In late 2023, TfL funded a series of eight sessions by charity Protection Approaches to empower people to take action to prevent or reduce harm when they encounter hate crime, looking at how to respond to a series of hypothetical scenarios. The charity will organise follow-up sessions with everyone who attended the training sessions later this spring to better understand how it has improved their confidence to respond to hate crime.

Andy Fearn, Co-Executive Director at Protection Approaches, said: “Whether it is an inappropriate comment in the workplace, harassment on the Tube, or a physical assault in the street, we know that Londoners want to stand up when they witness hate and to do all they can to help protect the victims. Yet most don’t act because they’re unsure how to do so safely and in a way that will ensure the best outcomes. That is why our Active Bystander training has been so important. Our training is proven to helping people feel more confident and equipped to act in the face of hate and discrimination.”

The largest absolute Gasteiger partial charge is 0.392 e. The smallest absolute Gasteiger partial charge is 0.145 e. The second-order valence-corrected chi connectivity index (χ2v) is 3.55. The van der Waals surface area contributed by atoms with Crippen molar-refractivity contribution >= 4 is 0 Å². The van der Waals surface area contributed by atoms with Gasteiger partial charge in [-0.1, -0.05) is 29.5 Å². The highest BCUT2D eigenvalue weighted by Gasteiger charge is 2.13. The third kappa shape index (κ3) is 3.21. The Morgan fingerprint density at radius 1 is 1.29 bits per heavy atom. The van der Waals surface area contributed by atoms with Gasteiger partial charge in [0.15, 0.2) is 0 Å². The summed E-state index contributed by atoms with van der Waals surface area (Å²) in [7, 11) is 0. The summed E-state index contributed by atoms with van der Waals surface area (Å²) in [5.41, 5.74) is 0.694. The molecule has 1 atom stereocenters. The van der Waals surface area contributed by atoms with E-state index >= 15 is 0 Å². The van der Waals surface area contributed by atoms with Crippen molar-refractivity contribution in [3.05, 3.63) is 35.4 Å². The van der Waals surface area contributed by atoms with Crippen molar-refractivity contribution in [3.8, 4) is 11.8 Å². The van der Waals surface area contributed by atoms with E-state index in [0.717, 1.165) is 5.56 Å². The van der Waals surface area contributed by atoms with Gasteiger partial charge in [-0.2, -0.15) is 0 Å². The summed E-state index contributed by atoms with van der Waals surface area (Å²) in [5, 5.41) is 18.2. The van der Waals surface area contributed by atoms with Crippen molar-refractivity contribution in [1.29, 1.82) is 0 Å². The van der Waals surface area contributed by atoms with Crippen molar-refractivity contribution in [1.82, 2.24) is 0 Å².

TfL Image - TfL London Underground

The safety of customers is TfL’s top priority and measures are in place to keep Londoners safe as they travel across the city. Thousands of frontline staff are trained to support customers, with more than 500 TfL enforcement officers and around 2,000 police and police community support officers policing the network. TfL has an extensive CCTV network and 24/7 control rooms that monitor the network and provide support in emergencies. Body-worn video cameras, which capture audio recordings as well as images, are used by all TfL frontline customer facing staff.